Berlin 1945-2000 – A Photographic Subject
Berlin 1945–2000 – A Photographic Subject explores how German and international photographers alike photographed Berlin between the immediate postwar years and the end of the twentieth century. Curator and art historian Candice M. Hamelin selected exemplary works by more than twenty photographers.
The book, which is published to accompany a major exhibition at the Reinbeckhallen in Berlin—opens with black-and-white photographs of Berlin in ruins and concludes with images of Berlin’s urban development projects after the fall of the Berlin Wall that are often in color and taken with exposure times of up to several years. Images that belong to the genres of street, subjective, architectural, conceptual, portrait, and experimental photography can be found between these two sections. In dialogue with each other, the images in Berlin 1945–2000 – A Photographic Subject underscore the immense social, cultural, and political changes the city underwent and, at the same time, the diverse photographic practices and tendencies that developed in Berlin over the course of fifty-five years.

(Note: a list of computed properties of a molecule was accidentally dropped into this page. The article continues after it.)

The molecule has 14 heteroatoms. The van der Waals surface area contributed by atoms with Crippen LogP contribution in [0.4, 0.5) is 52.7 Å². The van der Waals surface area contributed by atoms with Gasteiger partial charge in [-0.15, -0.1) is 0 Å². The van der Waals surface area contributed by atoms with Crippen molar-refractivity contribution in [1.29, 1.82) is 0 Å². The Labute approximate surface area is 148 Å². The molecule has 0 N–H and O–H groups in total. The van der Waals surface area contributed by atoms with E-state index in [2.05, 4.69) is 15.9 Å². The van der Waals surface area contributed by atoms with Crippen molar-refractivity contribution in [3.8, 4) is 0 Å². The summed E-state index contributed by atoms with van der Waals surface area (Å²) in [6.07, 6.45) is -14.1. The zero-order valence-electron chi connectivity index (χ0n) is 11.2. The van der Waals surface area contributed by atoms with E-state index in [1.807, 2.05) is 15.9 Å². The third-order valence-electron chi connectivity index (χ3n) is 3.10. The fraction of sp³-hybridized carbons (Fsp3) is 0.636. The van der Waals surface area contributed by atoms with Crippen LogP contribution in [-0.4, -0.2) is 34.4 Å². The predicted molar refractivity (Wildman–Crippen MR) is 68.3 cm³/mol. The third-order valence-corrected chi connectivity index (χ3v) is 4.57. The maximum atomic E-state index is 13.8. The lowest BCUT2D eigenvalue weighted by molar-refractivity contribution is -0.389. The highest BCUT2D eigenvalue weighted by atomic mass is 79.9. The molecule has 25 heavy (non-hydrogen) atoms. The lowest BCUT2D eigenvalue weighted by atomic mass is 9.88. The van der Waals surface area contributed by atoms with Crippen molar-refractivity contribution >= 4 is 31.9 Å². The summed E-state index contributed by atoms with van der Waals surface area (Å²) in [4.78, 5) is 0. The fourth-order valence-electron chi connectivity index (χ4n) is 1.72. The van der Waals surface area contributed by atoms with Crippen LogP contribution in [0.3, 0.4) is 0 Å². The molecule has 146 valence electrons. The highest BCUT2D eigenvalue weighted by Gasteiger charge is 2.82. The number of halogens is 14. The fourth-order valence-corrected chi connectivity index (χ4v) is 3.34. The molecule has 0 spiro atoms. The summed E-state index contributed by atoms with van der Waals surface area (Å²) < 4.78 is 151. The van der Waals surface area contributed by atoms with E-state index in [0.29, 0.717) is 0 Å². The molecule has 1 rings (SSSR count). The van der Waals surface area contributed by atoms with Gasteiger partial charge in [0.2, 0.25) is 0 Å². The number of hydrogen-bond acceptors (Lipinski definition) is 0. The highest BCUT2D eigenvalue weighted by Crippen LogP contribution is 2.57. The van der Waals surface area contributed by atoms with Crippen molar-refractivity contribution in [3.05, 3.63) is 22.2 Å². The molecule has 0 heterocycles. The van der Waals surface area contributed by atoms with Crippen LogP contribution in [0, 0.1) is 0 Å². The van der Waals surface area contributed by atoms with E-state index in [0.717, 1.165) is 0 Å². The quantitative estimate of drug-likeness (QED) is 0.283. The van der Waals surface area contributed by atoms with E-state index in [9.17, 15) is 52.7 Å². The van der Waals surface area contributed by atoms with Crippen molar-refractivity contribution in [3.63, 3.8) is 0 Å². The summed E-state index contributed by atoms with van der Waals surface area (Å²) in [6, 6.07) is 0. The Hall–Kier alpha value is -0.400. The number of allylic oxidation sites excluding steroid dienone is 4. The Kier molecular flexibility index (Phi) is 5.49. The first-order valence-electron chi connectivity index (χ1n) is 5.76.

Photographers in alphabetical order:
Wilfried Bauer, Sibylle Bergemann, Kurt Buchwald, Arno Fischer, Nan Goldin, Herbert Hensky, Max Jacoby, Karl-Ludwig Lange, Will McBride, Rudi Meisel, Roger Melis, Evelyn Richter, Andreas Rost, Michael Schmidt, Gundula Schulze-Eldowy, Maria Sewcz, Michael Wesely, Anno Wilms, Ulrich Wüst, Werner Zellien, Harf Zimmermann, and Miron Zownir
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